12 July 2006

Exercise, Discipline, Affection: in that order!

29. Cesar's Way: The Natural, Everyday Guide to Understanding & Correcting Common Dog Problems by Cesar Millan with Melissa Jo Peltier (3.5/5)

The first time I saw Cesar Millan, he walked into an apartment with a jumping, barking dog; within seconds of his arrival, the dog sat down and became quiet. It was a segment on Oprah, and I was immediately intrigued.

I don't have a dog, but I've encountered them often throughout my life, frequently off-leash with no owner in sight. I've been bitten, chased up trees, charged and lunged at. Despite all this, I'm still greatly fond of puppies, some larger furry beasts, and I even became friends with Kody, an old white Samoyed I still miss since his passing.

What intrigued me most about Cesar was his calming effect on dogs he'd just met. I wondered if any of his techniques could be applied in my inevitable encounters with off-leash dogs. As expected, the book's target audience is dog owners or people looking to get dogs, so there wasn't much specifically about how non-owners should act around dogs. Even so, I found it a compelling read.

He starts by describing his childhood exposure to dogs in Mexico and how that developed into his dream to go to Hollywood and become the greatest dog trainer in the world. I've read a lot of autobiographies, but this is possibly the first aspiration someone described that really struck me as an "American Dream" in a very specific way.

His dream has shifted to rehabilitation for dogs rather than training them, but making dogs an integral part of his life is still the core of his work. His experience, bolstered by quite a bit of research, is that people cause most of the behavioral problems dogs have by humanizing their pets, giving affection at the wrong time, and not providing enough exercise or boundaries for their dogs.

Calm-assertive energy, that's key to being a good pack leader. For a long time, the only advice I was ever given regarding dogs was: Show no fear. Calm-assertive energy is the answer to what one should show instead. Since humans live in packs as well, it's interesting to regard interactions through a lens of emotional energies. It makes it easy to see who's in charge at any given moment.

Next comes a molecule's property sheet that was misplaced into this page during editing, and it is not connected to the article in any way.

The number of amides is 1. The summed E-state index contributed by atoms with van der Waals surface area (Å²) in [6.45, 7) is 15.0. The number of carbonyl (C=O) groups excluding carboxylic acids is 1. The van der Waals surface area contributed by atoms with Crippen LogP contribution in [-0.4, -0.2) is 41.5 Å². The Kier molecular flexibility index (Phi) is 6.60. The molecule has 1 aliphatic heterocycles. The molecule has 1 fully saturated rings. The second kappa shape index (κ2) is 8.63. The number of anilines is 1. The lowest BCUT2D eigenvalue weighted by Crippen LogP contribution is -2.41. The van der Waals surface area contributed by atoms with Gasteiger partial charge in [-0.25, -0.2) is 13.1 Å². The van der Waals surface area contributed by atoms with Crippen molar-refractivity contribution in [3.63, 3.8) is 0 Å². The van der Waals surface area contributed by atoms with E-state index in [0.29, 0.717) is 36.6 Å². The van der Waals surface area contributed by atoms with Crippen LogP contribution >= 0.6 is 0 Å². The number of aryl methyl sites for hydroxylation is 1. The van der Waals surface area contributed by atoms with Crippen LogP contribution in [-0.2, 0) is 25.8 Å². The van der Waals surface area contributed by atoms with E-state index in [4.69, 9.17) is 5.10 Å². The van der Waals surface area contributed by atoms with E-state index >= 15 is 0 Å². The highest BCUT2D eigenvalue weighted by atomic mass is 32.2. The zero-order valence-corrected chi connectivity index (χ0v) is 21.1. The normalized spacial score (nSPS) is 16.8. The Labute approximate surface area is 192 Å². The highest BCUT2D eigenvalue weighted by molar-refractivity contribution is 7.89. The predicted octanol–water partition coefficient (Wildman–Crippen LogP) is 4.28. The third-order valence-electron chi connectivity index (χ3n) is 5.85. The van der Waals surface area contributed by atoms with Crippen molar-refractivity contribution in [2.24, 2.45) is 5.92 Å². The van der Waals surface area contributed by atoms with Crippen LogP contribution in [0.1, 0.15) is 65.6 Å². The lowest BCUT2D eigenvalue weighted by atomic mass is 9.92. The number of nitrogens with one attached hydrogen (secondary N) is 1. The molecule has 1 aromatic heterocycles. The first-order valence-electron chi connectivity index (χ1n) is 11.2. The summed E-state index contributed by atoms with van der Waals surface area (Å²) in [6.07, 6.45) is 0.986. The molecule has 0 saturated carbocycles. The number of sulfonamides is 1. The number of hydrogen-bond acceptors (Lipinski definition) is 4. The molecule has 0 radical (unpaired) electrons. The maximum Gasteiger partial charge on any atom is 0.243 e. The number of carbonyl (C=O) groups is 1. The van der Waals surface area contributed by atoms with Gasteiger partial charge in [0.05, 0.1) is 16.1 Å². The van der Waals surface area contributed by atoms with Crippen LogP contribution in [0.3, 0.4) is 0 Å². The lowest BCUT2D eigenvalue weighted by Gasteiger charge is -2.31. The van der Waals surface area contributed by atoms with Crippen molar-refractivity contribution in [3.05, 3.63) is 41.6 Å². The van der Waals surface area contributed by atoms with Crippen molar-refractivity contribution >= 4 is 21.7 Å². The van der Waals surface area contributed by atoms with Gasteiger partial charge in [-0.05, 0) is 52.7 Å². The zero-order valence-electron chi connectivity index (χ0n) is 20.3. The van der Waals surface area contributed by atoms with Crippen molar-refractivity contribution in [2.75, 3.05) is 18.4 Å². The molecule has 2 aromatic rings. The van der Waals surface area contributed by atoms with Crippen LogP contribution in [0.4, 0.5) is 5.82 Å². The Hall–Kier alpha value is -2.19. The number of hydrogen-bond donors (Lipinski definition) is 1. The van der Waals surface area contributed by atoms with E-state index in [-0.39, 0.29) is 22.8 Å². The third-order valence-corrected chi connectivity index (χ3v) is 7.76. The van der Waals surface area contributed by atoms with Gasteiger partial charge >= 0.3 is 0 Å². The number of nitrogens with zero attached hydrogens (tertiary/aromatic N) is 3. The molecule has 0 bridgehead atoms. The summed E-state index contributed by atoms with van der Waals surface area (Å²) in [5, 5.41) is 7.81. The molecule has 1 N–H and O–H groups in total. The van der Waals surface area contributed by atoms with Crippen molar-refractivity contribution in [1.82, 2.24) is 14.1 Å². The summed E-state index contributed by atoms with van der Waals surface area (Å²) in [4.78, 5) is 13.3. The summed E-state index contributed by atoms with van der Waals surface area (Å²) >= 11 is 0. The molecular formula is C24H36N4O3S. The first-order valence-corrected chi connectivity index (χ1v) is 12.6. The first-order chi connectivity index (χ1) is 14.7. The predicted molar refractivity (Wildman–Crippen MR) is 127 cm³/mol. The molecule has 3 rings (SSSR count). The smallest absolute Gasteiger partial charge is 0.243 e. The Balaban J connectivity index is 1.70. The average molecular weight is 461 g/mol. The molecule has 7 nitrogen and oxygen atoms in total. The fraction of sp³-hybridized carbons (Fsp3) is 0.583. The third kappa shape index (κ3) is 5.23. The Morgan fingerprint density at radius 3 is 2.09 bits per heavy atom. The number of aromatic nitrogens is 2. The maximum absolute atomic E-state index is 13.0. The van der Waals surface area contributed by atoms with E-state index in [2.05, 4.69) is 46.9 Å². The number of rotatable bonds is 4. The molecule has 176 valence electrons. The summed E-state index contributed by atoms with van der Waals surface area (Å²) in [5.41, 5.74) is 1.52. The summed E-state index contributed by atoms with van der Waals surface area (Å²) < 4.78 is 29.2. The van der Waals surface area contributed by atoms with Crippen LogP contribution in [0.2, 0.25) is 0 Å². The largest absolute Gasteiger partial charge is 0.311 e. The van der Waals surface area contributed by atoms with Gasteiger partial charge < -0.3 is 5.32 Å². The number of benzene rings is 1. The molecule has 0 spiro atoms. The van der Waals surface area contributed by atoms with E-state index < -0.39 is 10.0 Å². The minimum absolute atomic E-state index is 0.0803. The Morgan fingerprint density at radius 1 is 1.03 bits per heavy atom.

Given his approach to life with dogs, it's easy to see that I'm not cut out for having a dog right now, but it's also clear to me that most people don't live up to the minimum commitment he prescribes, mainly: walking your dog twice a day for at least an hour and a half total and projecting calm-assertive pack leader energy 100% of the time you're with your dog. Of the two, being a mentally stable, calm, confident pack leader for your dog no matter what kind of day you've had sounds like the more difficult commitment to make. However, it also seems like a very worthwhile goal, one I intend to pursue for my own benefit.

If you have a dog or are thinking about getting one, Cesar's Way: The Natural, Everyday Guide to Understanding & Correcting Common Dog Problems is definitely worth checking out.

One year ago at TTaT: What do you want from me?!, I miss Michael Hutchence, Audioblog #6
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  1. Well, if those are the rules, perhaps I'm not ready to be a dog owner yet, either. Bummer. I really wanted one.

  2. There's more of course, but yeah. He has a series of questions to determine if you're ready for a dog starting on p.234 if you want more details.

    It makes sense though... walking 1.5 hrs/day drains the dog's energy so he won't tear your place apart. Playing fetch or whatever should go above and beyond that 1.5 hrs, and putting your dog in the backyard doesn't count as walking him. The dogs as Cesar's center get more like 6-8 hrs of exercise a day.

  3. Hi: My wife and I walk our dog and get him as much exercise as possible. He is one year old, and I love the way's he acts (sure he chews a little, and jumps on me when I am on the couch sleeping). My wife wants to send him to obedience school, as these behaviors bother her more than me. My fear is this will take out his playfulness and other personality traits. Am I correct?

  4. Kelly: Hey. I'm certainly no dog expert, but Cesar's book does talk about these issues. He would contend that what you call "personality" is really your dog acting out in the absence of strong pack leadership.

    Obedience school is not what Cesar's approach is. He doesn't train dogs to sit, stay, heel, but rather to acknowledge who's in charge (which should be you).

    I think the main thing is that whatever you choose to do, you both need to be committed to it. E.g., if your wife makes your dog get off the couch, but you don't, then he'll only obey that rule sporadically.

    Check out the book and see what you think. Jumping on you would definitely be considered dominant behavior in your dog.